One issue that many people brought up as something we’d like to work on is inclusion. Field-based science doesn’t have a strong history of being very inclusive. It’s expensive and requires a lot of support, equipment, and specialized expertise. Part of our challenge at INSTAAR and what we will be working on is reducing those barriers, so that all students at CU Boulder, all friends of science, and all friends of INSTAAR are able to experience the wonders and joy of field work with us. We work in the most remote areas, we know what we’re doing, and we can set the stage for making field work a more inclusive experience in a way that can be replicated across organizations. Because of INSTAAR's national and international reputation, when we set an ambitious new agenda in this area, other institutions will follow our lead.
I love the vision at CU Boulder of programs like Academic Futures, that will continue to focus our efforts around student education and interdisciplinary research. Here at INSTAAR, our research engine absolutely centers on teaching and mentoring students on important societal issues such as water, climate, and clean air. We work with students and our partners, such as government agencies (USGS, NOAA) to give students deep insight on these issues while also introducing them to a variety of skills that they will need to be the next generation of leaders and scholars. Connecting our strengths in interdisciplinary research with the philosophy of Academic Futures will be a major portion of our strategic vision at INSTAAR.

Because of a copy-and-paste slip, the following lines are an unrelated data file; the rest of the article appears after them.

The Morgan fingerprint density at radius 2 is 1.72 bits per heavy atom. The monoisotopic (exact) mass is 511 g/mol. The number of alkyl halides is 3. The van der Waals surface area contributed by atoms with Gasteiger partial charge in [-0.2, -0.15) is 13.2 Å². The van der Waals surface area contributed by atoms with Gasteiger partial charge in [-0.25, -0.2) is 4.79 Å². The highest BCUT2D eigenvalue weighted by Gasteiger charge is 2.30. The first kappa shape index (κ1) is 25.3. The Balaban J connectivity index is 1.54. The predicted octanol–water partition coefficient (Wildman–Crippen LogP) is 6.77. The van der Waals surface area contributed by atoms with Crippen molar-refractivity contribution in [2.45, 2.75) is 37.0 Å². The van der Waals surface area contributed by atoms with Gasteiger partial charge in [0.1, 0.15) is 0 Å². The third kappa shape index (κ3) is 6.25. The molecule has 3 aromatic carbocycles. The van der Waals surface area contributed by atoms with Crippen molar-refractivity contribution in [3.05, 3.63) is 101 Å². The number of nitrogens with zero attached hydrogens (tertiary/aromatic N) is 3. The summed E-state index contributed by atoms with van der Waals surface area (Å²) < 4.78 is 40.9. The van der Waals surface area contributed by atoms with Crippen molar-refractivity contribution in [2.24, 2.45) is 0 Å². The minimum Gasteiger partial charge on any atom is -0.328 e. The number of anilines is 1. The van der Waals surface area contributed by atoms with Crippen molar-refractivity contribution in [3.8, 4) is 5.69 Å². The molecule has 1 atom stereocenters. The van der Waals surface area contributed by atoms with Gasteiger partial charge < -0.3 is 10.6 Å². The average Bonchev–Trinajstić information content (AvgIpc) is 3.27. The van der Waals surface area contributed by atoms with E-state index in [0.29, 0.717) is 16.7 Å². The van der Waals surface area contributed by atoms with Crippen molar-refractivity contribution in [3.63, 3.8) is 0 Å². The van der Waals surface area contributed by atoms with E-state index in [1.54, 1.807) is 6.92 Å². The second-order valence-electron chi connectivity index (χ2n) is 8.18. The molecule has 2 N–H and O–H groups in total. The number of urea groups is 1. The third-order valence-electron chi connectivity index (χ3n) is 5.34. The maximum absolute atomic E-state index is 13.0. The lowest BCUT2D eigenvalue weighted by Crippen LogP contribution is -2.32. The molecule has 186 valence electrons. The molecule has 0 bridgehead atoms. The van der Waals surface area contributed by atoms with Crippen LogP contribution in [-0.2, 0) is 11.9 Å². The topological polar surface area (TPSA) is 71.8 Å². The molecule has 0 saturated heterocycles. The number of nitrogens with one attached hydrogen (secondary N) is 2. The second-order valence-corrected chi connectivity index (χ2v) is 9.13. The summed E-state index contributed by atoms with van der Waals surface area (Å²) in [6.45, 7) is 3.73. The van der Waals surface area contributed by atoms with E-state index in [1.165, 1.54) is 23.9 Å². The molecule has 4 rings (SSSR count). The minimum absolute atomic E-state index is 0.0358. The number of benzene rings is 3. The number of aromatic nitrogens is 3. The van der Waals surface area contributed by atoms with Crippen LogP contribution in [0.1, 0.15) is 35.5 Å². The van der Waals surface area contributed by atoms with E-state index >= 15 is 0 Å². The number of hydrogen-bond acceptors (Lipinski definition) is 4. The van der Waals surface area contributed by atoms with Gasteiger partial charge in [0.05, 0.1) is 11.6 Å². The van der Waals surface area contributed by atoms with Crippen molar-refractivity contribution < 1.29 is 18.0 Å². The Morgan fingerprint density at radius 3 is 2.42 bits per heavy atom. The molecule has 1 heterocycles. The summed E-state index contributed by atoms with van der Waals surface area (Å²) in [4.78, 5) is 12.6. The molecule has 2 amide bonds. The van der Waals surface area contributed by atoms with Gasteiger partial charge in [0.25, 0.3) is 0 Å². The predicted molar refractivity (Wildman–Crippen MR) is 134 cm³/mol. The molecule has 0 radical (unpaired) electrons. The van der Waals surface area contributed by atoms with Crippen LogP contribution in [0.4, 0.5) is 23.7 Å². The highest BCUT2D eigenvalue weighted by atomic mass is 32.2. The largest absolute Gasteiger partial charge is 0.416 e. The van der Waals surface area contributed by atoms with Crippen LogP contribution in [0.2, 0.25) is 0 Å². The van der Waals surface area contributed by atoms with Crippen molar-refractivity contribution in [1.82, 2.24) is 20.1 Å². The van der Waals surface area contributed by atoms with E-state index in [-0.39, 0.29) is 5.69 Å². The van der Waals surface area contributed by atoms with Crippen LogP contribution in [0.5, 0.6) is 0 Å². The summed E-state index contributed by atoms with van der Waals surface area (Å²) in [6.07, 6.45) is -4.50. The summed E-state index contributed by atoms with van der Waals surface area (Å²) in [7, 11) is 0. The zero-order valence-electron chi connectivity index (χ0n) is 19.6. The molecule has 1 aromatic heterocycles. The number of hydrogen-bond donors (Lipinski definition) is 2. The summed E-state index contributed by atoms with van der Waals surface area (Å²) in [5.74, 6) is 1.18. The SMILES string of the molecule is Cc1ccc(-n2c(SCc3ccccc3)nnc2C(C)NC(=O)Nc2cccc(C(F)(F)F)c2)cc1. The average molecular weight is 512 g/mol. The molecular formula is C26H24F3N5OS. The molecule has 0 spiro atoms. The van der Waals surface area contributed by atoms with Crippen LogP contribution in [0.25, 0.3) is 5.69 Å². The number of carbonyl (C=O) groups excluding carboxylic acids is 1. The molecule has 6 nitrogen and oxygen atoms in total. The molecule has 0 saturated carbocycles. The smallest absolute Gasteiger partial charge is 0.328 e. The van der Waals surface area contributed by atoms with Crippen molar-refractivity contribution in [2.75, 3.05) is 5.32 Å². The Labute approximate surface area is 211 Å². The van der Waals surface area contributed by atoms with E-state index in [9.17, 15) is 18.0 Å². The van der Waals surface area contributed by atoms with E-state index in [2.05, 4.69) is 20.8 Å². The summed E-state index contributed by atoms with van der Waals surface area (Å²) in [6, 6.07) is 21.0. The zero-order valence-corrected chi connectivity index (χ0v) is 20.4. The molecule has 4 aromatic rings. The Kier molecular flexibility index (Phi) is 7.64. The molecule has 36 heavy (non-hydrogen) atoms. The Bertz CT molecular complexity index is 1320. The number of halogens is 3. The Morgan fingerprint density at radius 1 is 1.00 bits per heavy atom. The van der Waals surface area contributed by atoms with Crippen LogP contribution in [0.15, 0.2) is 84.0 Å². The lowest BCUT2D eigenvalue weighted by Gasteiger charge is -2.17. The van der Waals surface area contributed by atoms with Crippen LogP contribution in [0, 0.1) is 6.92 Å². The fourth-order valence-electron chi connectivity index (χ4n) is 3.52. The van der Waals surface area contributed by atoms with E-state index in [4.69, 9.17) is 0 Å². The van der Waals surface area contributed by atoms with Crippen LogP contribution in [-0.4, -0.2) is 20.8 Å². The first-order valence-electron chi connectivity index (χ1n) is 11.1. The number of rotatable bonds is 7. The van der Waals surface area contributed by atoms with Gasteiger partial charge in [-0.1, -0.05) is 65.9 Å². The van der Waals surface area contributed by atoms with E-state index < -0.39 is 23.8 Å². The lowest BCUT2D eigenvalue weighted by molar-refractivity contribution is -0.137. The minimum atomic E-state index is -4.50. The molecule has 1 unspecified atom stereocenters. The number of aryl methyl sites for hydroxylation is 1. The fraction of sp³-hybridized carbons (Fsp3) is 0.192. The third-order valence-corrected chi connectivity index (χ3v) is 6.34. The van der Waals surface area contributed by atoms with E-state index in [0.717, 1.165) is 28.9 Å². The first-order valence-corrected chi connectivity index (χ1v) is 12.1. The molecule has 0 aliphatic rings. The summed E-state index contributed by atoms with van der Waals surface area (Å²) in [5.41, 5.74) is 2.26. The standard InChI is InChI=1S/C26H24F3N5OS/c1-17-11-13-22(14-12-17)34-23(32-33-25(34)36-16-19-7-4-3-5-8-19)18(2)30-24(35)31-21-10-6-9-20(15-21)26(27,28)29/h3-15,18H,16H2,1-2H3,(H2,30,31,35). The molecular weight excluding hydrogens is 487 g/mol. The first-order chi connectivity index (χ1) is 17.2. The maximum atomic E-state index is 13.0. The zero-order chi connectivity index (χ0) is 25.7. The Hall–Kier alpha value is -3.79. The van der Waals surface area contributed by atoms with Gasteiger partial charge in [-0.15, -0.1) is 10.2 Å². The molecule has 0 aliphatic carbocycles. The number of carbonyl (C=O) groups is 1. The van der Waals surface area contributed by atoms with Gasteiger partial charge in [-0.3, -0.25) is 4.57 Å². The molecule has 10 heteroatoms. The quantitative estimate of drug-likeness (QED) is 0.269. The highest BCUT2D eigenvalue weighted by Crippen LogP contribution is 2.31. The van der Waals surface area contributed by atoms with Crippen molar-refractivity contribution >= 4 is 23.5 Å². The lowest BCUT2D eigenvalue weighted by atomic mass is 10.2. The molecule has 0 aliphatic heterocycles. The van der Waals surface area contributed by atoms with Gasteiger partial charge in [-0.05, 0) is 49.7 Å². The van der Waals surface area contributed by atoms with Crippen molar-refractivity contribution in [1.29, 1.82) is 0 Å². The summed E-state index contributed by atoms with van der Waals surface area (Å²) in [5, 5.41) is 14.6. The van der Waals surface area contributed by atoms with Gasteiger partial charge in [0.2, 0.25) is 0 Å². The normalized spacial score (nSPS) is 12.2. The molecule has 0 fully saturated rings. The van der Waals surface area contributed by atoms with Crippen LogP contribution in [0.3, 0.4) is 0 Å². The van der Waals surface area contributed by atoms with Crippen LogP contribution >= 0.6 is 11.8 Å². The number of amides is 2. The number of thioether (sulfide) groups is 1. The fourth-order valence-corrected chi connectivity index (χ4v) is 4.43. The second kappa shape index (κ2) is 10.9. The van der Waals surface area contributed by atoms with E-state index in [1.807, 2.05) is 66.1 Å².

Q: You’ve worked a lot on the science of wildfire in northern regions. How are fires changing, and what does that mean for the Arctic and the rest of the world?
A: 2019 was an interesting year because of large fire seasons right around the world. Large Arctic fires popped up on multiple continents, which is pretty unusual. California…and now Australia. Wildfires are an example of how climate change is impacting natural hazards.
Q: Much of your research takes place on peatlands and permafrost. Can you share something surprising about these environments?
A: Peatlands and permafrost are time bending ecosystems! They form because they are legacies of past ecosystems—in other words, they exist because under some environmental conditions, biomass from organisms slowly accumulates on the ground over time. As such, they hold important information about the past that we can learn from. On the other hand, these ecosystems are extremely important to current ecosystem services. They often occupy important positions on the landscape for water purification—in the Arctic they are important for wildlife such as caribou, which in turn provide an important food source for harvestors. And finally, because these ecosystems contain so much stored carbon, they will be an important force dictating our future climate. So whether you are interested in the past, the present, or the future, peatlands and permafrost ecosystems should interest you!